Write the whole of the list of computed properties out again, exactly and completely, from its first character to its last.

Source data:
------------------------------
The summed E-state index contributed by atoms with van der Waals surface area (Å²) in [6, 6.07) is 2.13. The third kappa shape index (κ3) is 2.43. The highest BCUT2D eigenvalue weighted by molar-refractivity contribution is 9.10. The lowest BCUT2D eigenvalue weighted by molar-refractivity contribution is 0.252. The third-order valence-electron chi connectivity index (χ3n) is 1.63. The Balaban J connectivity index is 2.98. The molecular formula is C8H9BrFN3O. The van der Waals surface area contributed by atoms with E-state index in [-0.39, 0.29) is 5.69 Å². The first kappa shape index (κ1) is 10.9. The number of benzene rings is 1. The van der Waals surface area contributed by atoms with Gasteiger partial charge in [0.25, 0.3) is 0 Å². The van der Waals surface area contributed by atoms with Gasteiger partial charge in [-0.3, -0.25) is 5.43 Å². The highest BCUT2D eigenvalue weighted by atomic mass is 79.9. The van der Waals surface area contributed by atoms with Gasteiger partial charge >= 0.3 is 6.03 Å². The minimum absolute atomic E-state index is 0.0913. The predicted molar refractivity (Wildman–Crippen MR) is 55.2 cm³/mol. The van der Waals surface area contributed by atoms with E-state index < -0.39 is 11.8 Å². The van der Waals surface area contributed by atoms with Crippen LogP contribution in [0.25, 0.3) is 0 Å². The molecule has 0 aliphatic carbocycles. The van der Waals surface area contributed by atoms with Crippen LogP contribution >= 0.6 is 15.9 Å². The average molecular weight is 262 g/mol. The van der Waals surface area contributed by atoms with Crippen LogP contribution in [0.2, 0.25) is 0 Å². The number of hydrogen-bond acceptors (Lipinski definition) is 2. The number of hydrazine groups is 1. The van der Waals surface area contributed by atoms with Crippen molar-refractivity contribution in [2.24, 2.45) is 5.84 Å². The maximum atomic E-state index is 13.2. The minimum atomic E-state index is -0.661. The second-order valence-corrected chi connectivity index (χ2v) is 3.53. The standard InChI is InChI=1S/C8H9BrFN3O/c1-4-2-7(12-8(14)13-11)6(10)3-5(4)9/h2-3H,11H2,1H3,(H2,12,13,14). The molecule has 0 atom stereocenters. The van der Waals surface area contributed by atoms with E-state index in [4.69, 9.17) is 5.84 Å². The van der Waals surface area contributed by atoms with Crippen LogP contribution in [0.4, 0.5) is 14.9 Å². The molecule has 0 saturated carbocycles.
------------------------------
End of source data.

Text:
The summed E-state index contributed by atoms with van der Waals surface area (Å²) in [6, 6.07) is 2.13. The third kappa shape index (κ3) is 2.43. The highest BCUT2D eigenvalue weighted by molar-refractivity contribution is 9.10. The lowest BCUT2D eigenvalue weighted by molar-refractivity contribution is 0.252. The third-order valence-electron chi connectivity index (χ3n) is 1.63. The Balaban J connectivity index is 2.98. The molecular formula is C8H9BrFN3O. The van der Waals surface area contributed by atoms with E-state index in [-0.39, 0.29) is 5.69 Å². The first kappa shape index (κ1) is 10.9. The number of benzene rings is 1. The van der Waals surface area contributed by atoms with Gasteiger partial charge in [0.25, 0.3) is 0 Å². The van der Waals surface area contributed by atoms with Gasteiger partial charge in [-0.3, -0.25) is 5.43 Å². The highest BCUT2D eigenvalue weighted by atomic mass is 79.9. The van der Waals surface area contributed by atoms with Gasteiger partial charge >= 0.3 is 6.03 Å². The minimum absolute atomic E-state index is 0.0913. The predicted molar refractivity (Wildman–Crippen MR) is 55.2 cm³/mol. The van der Waals surface area contributed by atoms with E-state index < -0.39 is 11.8 Å². The van der Waals surface area contributed by atoms with Crippen LogP contribution in [0.25, 0.3) is 0 Å². The molecule has 0 aliphatic carbocycles. The van der Waals surface area contributed by atoms with Crippen LogP contribution >= 0.6 is 15.9 Å². The average molecular weight is 262 g/mol. The van der Waals surface area contributed by atoms with Crippen LogP contribution in [0.2, 0.25) is 0 Å². The number of hydrogen-bond acceptors (Lipinski definition) is 2. The number of hydrazine groups is 1. The van der Waals surface area contributed by atoms with Crippen molar-refractivity contribution in [2.24, 2.45) is 5.84 Å². The maximum atomic E-state index is 13.2. The minimum atomic E-state index is -0.661. The second-order valence-corrected chi connectivity index (χ2v) is 3.53. The standard InChI is InChI=1S/C8H9BrFN3O/c1-4-2-7(12-8(14)13-11)6(10)3-5(4)9/h2-3H,11H2,1H3,(H2,12,13,14). The molecule has 0 atom stereocenters. The van der Waals surface area contributed by atoms with E-state index in [4.69, 9.17) is 5.84 Å². The van der Waals surface area contributed by atoms with Crippen LogP contribution in [0.4, 0.5) is 14.9 Å². The molecule has 0 saturated carbocycles.